Black political discussion is wider, deeper in 2016

00_brucedixonRemember the Black presidential discussion in 2007 and 2008?

Barack Obama was the Democrat candidate, and practically all you could hear was:

“How Black is this Obama dude anyway? Ain’t his mama White, his daddy African? What does that make him?” Later on it became, “How Black are YOU if you don’t support Obama?”

“Got demands or just thoughts on issues like housing, foreclosures, low wages, no wages, Black unemployment, mass incarceration or whatever? Swallow them.”

“Siddown and shuddup before you scare White people out of voting for Obama. Keep quiet so he can get elected first.”

“Got a hunger and thirst for peace and justice? Grow up and lower those expectations. And remember he’s running for president of everybody, not just Black people so keep that peace and justice stuff in your back pocket till after the elections, or after he gets settled in or maybe for his second term if he gets one.?

“He’s Black so he obviously wants what you do, he just can’t say so out loud or he’ll scare the White folks. He can’t do nothin’ anyway if he don’t get elected.?

Supporters lied
There were also surrogates – who frequently lied outright to credulous Black audiences – making explicit claims the candidate never could about rolling back mass incarceration, addressing Black unemployment, and a host of other issues – if only we would keep the faith by shutting up and getting him elected first.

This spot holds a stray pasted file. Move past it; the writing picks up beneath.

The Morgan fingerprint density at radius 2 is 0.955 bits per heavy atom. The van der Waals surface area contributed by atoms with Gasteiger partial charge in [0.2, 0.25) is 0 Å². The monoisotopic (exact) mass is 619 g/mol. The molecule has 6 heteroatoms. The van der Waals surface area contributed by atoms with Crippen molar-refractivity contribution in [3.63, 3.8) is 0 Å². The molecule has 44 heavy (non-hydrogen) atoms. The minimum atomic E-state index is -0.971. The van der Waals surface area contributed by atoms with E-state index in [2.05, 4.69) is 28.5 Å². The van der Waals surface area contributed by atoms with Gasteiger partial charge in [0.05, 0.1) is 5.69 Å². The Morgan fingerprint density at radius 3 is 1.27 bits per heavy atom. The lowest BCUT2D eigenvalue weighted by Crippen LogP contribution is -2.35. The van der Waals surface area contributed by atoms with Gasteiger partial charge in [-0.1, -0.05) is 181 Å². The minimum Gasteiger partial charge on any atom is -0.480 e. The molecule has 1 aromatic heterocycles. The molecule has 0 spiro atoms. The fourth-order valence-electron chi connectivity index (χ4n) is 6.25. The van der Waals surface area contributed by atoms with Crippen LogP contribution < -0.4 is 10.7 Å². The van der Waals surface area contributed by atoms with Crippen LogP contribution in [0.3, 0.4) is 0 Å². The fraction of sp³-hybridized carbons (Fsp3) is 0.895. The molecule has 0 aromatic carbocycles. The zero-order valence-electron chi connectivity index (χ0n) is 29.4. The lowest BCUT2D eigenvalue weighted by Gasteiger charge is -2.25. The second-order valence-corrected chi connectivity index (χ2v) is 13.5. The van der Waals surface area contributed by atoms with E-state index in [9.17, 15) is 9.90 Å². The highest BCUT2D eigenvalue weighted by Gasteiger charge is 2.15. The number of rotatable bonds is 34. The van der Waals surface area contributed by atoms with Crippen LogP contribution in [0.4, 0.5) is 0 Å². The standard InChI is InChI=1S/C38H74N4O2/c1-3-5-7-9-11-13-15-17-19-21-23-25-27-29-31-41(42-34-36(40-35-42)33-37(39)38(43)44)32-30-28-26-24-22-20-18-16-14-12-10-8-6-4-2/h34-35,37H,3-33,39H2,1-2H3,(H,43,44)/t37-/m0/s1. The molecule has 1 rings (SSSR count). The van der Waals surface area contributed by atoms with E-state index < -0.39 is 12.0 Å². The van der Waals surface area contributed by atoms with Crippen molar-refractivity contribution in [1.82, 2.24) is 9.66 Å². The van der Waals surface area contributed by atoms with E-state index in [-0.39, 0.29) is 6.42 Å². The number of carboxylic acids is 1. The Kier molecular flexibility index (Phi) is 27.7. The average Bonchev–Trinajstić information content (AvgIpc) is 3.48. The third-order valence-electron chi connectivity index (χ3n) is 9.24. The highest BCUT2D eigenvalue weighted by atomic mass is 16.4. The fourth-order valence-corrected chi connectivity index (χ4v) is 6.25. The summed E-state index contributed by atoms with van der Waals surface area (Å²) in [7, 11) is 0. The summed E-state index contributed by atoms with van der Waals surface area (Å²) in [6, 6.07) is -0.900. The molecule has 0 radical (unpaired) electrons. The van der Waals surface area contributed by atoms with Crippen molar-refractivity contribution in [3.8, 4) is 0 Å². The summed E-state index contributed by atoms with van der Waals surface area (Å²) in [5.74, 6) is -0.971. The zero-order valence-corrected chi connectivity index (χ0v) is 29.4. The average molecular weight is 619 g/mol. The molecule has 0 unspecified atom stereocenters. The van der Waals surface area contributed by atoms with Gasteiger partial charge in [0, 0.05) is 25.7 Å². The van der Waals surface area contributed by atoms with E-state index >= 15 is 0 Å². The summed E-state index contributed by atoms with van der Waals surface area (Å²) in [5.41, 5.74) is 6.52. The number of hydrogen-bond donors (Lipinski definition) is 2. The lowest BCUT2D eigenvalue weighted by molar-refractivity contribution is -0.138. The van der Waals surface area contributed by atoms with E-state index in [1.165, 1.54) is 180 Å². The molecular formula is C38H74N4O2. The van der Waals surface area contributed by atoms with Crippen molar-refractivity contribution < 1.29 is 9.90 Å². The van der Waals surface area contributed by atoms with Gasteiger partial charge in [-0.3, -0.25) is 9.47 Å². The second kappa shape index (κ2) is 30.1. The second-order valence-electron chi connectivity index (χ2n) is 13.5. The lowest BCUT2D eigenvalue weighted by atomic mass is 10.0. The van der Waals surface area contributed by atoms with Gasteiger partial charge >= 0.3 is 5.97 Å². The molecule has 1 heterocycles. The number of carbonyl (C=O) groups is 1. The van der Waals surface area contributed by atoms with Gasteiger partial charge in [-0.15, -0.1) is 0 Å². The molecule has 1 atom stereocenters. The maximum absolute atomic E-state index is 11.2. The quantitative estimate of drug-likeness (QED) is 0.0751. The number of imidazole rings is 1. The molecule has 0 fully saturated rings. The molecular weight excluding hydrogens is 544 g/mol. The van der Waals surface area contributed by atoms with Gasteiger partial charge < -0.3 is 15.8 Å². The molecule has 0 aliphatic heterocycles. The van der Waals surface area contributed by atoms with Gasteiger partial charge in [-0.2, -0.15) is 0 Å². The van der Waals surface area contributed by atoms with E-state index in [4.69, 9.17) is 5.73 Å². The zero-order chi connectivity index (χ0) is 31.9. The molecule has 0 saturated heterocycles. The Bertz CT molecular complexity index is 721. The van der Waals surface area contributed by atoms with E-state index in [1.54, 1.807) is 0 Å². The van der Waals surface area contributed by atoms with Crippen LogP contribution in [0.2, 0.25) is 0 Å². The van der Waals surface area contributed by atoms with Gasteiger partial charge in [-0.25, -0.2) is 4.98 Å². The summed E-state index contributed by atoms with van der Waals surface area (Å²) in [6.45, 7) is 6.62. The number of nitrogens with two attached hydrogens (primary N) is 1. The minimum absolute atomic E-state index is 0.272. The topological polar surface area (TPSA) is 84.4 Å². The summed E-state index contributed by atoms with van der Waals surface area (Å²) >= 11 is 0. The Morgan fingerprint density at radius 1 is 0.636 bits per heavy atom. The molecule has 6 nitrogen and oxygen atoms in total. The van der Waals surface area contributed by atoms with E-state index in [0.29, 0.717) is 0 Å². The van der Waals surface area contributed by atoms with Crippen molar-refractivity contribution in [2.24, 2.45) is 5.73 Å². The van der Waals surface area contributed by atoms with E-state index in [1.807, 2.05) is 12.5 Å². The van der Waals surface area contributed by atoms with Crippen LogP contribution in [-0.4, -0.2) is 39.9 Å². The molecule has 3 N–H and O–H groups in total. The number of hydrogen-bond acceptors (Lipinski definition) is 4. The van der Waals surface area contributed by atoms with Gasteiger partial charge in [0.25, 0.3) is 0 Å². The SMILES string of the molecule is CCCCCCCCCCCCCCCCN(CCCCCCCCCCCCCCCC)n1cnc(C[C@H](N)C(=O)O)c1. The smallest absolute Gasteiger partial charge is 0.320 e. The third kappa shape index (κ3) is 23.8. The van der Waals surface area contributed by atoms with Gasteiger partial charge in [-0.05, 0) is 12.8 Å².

Some tech savvy young professionals I knew even organized a network that scooped up any short racist statement or outrage they could find online to make them viral; then they emailed, sent, forwarded and resent multiple times to every Black person with an email address.

The emails all had big headlines instructing recipients to send resend and forward the hot racist mess to every Black colleague, churchgoer, neighbor, friend, and family member they knew. Often these were accompanied with admonitions to register and vote. My email boxes and those of everybody I know were clogged for months with the stuff.

In most of Black America in 2007 and 2008, you simply could not have a discussion on presidential politics that did not begin and end on race and racial solidarity.

Talk about the foreclosure crisis –which was gutting in real time 90 percent of Black family wealth nationwide – or Black unemployment, or mass incarceration, gentrification, or the war machine, were all shouted down and made to give way to the project of electing the first Black president, who would certainly address all these things once in office.

Things have changed
While still dominated by fear of the Republicans, Black discussion around presidential politics has been freed from the contradictory need to appear unified behind a Black candidate, but quiet about what it actually needs to make the lives of millions better. With no Black presidential candidate, some of us have begun to talk about what changes can or might actually make the lives of millions better in the context of the 2016 presidential race.

This factor – combined with the patient work of longtime activists before and throughout the Obama era – and the current insistence of Senator Bernie Sanders on putting inequality, living wages, criminal justice reform, unemployment (specifically Black unemployment) and economic justice in general on the front burner has greatly enlarged the space in which Black discussion around presidential politics in 2016 takes place.

That’s progress and good news. In 2016, some of us have stopped shutting each other up in the name of fake Black unity which only protects our Black Misleadership class and their sponsors.

There’s bad news, too
The bad news is that some elite elements of the Black polity, like The Atlantic’s TaNehesi Coates and Bill Fletcher, want to dial the Black discussion back to a purely racial one around reparations and such. It’s bad news too that many Black activists are still conditioned to look for any excuse to avoid anything that directly questions capitalism or mentions the word “socialism” aloud.